August 28th, 2021 | Industry News
With specialist blogs and the Financial Times agreeing that this is a good time to be a job hunter, Recruit So Simple is asking whether that necessarily means that it’s a bad time to be hunting for employees.
There’s no doubt that the shortage of labour has driven up entry level salaries. The best recruitment CRM is well capable of tracking year on year or even month on month trends like this, and it’s borne out by a KPMG survey which shows that July’s starting salaries had been inflated by the highest rate for 24 years.
Online recruitment software helps companies beat the recruitment downturn
Brexit and the pandemic have both driven recruitment woes. One way that web based recruitment software is helping buck the trend is by reaching potential recruits where they are most easily to be found – in their own homes, in front of their own screens. The ability to automate processes that engage applicants such as posting blogs on LinkedIn or posting adverts on popular sites, can then be used to free recruitment consultants or HR professionals to engage online with those who respond – as fewer people are available for jobs and more people are cautious about attending big events like the traditional job fairs, this is a good route to both attract people and weed out the inappropriate applicants, giving employers both a larger pool of candidates and a better filtered one.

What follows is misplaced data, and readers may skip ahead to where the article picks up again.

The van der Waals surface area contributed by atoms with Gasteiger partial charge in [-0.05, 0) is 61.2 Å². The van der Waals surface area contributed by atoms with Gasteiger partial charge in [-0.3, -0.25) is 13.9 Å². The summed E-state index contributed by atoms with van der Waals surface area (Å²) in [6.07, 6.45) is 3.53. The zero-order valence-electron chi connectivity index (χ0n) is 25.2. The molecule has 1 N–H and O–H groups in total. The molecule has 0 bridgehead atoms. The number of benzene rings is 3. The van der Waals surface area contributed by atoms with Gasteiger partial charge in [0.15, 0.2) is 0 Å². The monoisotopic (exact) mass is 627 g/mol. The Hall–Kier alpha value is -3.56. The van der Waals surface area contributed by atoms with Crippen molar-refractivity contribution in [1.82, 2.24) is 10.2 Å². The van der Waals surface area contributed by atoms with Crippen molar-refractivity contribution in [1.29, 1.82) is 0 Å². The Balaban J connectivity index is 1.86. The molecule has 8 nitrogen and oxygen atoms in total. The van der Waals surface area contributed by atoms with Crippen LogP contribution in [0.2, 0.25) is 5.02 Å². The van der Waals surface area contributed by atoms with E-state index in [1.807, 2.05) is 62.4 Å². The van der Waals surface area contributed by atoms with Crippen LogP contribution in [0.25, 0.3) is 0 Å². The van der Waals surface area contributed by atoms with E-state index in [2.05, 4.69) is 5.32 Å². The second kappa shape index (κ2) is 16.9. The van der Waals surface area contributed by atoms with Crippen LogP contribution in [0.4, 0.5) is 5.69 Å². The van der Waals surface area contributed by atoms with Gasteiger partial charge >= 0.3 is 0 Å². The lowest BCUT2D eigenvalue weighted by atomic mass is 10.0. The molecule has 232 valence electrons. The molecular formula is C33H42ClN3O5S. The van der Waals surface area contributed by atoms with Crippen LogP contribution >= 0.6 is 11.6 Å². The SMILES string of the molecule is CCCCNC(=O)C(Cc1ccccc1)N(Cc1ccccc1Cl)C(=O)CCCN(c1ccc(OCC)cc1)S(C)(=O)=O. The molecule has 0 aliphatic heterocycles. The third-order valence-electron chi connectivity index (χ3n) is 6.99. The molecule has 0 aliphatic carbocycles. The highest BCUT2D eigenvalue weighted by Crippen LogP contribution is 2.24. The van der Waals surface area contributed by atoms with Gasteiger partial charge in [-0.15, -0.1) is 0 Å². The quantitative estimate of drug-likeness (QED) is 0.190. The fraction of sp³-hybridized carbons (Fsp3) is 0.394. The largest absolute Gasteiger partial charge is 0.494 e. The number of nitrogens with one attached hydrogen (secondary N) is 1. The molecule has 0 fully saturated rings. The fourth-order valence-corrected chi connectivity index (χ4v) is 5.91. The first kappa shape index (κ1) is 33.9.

The British Chamber of Commerce says that 70% of companies are finding it hard to recruit employees. In mid 2020 this figure was just over 50%. The hospitality and building sectors are struggling most to fill vacancies. Welcome bonuses and flexible hours are just a couple of the strategies being used to try and solve the problem. Recruitment management software offers another potential route. Potential employees who aren’t fully skilled can be identified from an existing pool of registered candidates and offered training to get them to the required level, and older or already exited employees can often be enticed back with a combination of flexitime and ‘mentoring time’ which allows them to pass their experience on to younger workforce members as well as having a reduced but still invaluable workplace role – favoured ways of doing this include three day working weeks with an additional half day of mentoring or late starts and early finishes that allow people to avoid peak commuter times or engage with other roles such as helping with grandchildren.